Driving in Memphis

The legendary Beale Street in the rain. Glowing in isolation. ©2020 Derek Henry Flood

Memphis- After the family Civil War bucket list adventure in Chattanooga, I began my westward journey in earnest. My next planned stop was Corona but I decided to cool down in Memphis for a few days after so much relentless preparation in NYC and travel, I decided to take the slow road for a few days. Having driven straight across Tennessee many times on previous cross country trips, I decided to take a southern route getting a look at three states I’d never set foot in: Georgia, Alabama, and Mississippi.

The drive through Georgia was green and quiet but rather short and unremarkable. Alabama was a bit more interesting as I came across Huntsville where so much was influenced by, and thus named after, Nazi rocket scientist Wernher von Braun. From the Von Braun Complex all the way to the sprawling Von Braun Center in the heart of the city, his named was inescapable. It was the most obvious present day reminder of the fruits of Operation Paperclip whereby Nazi rocket scientists were ferried en masse to the United States to help jumpstart America’s rocketry, and later, space programme.

I found it a bit unsettling how much the Nazi connection to Huntsville and the United States more broadly, had been thoroughly sanitised. In this 2014 Chattanooga Times Free Press article, Hidden in plain sight: German influence is everywhere in Huntsville, but you may not know it, the word Nazi is not used once. The Nazi-turned-Cold War scientists are merely ‘Germans’ as if their pasts were apolitical endeavours that just so happened to occur in the political geography of the Third Reich. This was not so. But these Germans were useful for America’s competition with the Soviet Union, particularly as the space race got underway in the mid-1950s.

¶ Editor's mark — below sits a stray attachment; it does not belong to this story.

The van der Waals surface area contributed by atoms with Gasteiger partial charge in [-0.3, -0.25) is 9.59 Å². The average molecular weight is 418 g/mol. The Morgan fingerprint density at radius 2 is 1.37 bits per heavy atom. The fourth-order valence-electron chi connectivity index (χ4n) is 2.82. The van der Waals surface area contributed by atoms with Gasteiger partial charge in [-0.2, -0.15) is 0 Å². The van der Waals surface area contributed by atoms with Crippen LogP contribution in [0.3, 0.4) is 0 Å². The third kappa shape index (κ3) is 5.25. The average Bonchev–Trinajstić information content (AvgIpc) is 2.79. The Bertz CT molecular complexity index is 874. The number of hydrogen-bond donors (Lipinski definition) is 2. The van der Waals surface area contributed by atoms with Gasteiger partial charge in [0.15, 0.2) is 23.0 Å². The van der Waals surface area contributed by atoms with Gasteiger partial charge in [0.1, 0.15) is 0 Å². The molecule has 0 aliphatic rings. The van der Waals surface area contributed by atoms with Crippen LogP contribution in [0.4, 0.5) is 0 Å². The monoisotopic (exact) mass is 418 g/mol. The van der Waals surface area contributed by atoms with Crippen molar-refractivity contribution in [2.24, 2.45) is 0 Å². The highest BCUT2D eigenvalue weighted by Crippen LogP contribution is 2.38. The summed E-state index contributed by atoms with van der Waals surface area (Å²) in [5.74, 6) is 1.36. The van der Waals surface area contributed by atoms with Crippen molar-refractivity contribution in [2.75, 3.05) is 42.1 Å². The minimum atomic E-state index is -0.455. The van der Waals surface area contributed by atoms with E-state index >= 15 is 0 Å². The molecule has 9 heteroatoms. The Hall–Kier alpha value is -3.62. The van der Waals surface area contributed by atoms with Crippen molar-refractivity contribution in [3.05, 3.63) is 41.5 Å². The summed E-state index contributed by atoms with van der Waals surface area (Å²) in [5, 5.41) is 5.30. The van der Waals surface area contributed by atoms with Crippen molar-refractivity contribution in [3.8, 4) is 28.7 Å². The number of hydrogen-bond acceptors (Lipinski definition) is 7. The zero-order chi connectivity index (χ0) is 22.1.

But von Braun in particular was an avowed member of the totalitarian National Socialist Party that arose in the economically moribund Weimar Republic. This cannot be disputed. Yet much of a sizable American city is named after such a man. In Huntsville, one can observe a direct connection between the 20th century’s most publicised genocide and the then highest scientific aspirations of mankind to reach the moon. The connection between mass violence and high technology is undeniable.

The to-scale model of a Saturn V rocket on display, fenced off and devoid of tourists in Huntsville, Alabama. ©2020 Derek Henry Flood

Getting back on the road I crossed into Mississippi where I was briefly taken aback that the design of the state flag there has within it the Confederate battle flag. Attribute it to my northernness, my ‘urban elitism,’ if you like but I was sort of shocked by how backward this appeared. That huge swathes of people cling to the symbology of a failure. A design that represents oppression writ large. The utterly shameful end result of the trans-Atlantic slave trade. Even if you adhere to the concept of racism, an inherently flawed ideological spectrum belonging to the ash heap of history, it is a sign of separateness. An icon of a disunited States. How can 21st century Americans, much less a constituent state of the union, display this visual? Well in Mississippi apparently they do, and proudly so. I had to keep in mind that in my country, opinions are more than widely diverse, they are wholly irreconcilable. As I drove toward Memphis, I spotted the occasional Confederate flag displayed on peoples’ homes. History dies slowly here.

Arriving in Memphis, I was guided by the 1991 hit single Walking in Memphis by Cleveland singer-songwriter Marc Cohn. In the middle of the pouring rain I drove straight to Beale Street. No hustle. No bustle. A police car with its high beams on, engine running. A sole pedestrian darting across the road in the neon shadows. I turned the corner and drove down Union Avenue but there was no sign of Elvis. A balmy emptiness. The miasma of viral uncertainty. The downtown didn’t seem like the right place to stay for the night. I settled on a Days Inn on the outskirts of town.

Up to the gates of Graceland. The last time I arrived here it turned out to be Elvis’s birthday and cult-like fans from across the industrialised world were on the mansion’s grounds to celebrate the life of the King. Some of whom seemed to be in denial that he had died in ignominious circumstances decades earlier. ©2020 Derek Henry Flood

Unlike Harrisonburg, Chattanooga, and Huntsville, I’d been to Memphis a number of times before. My original plan had been to depart Memphis toward Corona, Tennessee and then from there head to Corona, Missouri. But judging by Google Maps, Corona was a merely patch of remote farmland and was more realistically a day trip from Memphis. And so it would be.